Add target-date funds to the list of headaches for advisers and investors.

Created as the ultimate one-stop shop for retirement savings, they are now on the list of products that are more complex than anyone realized.

Indeed, there is a move for more transparency in target-date funds although some market observers are not convinced they will solve the current problems.

The guidance that the Department of Labor and the Securities and Exchange Commission issued last Thursday (see “DOL, SEC Publish Target-Date Bulletin,” MME 5/10/10), is aimed at helping investors better understand and evaluate these funds. And the DOL also plans to propose new rules that will ensure more information for investors who choose these finds through their retirement plans via the default option.

Laura Lutton, an editorial director of Morningstar’s fund research group, said that she would have rather seen rules aimed at the fund companies instead of simply telling investors to prepare themselves.

To be sure, this may not stir popular outrage like we’ve seen in recent years, but the conversations over target-date funds will be more important. For one thing, for millions of American, their target-date fund truly is their nest egg. Moreover, these were supposed to be so easy. They were created as a set-it-and-forget-it strategy to retirement savings.

Some clients’ eyes may glaze over when you talk about accumulation versus distribution, or the glidepath of a target-date fund. But they will definitely want to know why there is suddenly a controversy over the definition of target. Or date.

The problems surfaced in 2008, when people who owned 2010 funds lost 23% of their assets. That kind of loss will always create some agita, Lutton said. But when you’re two years away from retirement, and you’ve bought a special fund that was supposed to get more conservative as you got older, it can be especially unnerving.

“I think a lot of investors were surprised to see half their assets in equities in 2008 when they were set to retire in 2010,” she said.

The problems largely boil down to the fact that many of the funds that are marketed as a certain year, say 2010, do not really reach their most conservative assets mix in that year. Quite the contrary, they may not reach the most conservative asset mix for another 20 years.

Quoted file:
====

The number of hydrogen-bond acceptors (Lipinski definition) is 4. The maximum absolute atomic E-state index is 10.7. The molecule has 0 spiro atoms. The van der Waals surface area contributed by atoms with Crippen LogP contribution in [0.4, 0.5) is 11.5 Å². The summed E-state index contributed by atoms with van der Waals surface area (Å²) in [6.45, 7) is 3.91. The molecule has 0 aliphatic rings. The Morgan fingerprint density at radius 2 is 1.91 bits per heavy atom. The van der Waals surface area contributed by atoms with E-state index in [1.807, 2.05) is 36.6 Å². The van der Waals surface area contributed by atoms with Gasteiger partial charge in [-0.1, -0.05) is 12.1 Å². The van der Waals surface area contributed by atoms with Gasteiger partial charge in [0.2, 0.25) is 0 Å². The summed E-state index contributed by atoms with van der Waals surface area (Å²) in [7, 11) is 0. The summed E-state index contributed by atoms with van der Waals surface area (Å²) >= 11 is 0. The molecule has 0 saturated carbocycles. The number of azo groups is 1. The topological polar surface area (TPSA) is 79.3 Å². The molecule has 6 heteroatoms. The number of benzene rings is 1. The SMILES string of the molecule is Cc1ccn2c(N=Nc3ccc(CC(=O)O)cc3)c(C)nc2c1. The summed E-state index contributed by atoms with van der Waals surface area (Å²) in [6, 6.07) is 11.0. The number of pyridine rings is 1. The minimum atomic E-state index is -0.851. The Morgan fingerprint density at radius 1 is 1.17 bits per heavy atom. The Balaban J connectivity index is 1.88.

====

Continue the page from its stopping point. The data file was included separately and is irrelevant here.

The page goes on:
And the argument from the funds is this: The retirement date was designed as the date that investors stop making contributions, not necessarily the date they make a 180-degree turn from accumulation to distribution. They are going to live another 20 to 30 years, and they still need to generate income.

These products need to be marketed as instruments designed to carry an investor two or three decades into retirement, said Joe Nagengast, founder of Target Date Analytics. He testified in front of Congress last year on this issue and said the new moves for more transparency do not address the problem that is really very simple.

“You need to regulate the name of the fund,” he said.

A fund that is called a 2010 fund should reach its most conservative asset mix in 2010. That doesn’t mean necessarily that it has to be all in fixed-income; rather, it just should reach on that date whatever it originally said its most conservative allocation would ever be.

To take an extremely hypothetical example, Nagengast is fine with a fund that will be 80% in equities on the day someone retires, as long as it’s marketed as such.

He dismissed the argument of longevity risk because he said that’s not technically an investment risk. “We’re all preparing for longevity risk, that’s what this whole thing is about,” he said.

Despite some of the ambiguities about target-date funds’ actual target destination, their risk levels and glidepaths, Lutton said this isn’t decreasing their popularity. Since they are now available in many 401k plans as the default option, they continue to take in cash.

So while this issue works its way through the official gristmill, advisers need to be working with you clients.

First and foremost, advisers need to make sure they understand the way the target-date funds work and what exactly happens on the date the client retires. Make sure the client understands it, too, and has an investment plan for that key retirement date.

Do they want to keep their money in that fund, or do they plan to take all of it out and put it into something else? That distinction of accumulation and distribution is really the key to their understanding of this whole issue.

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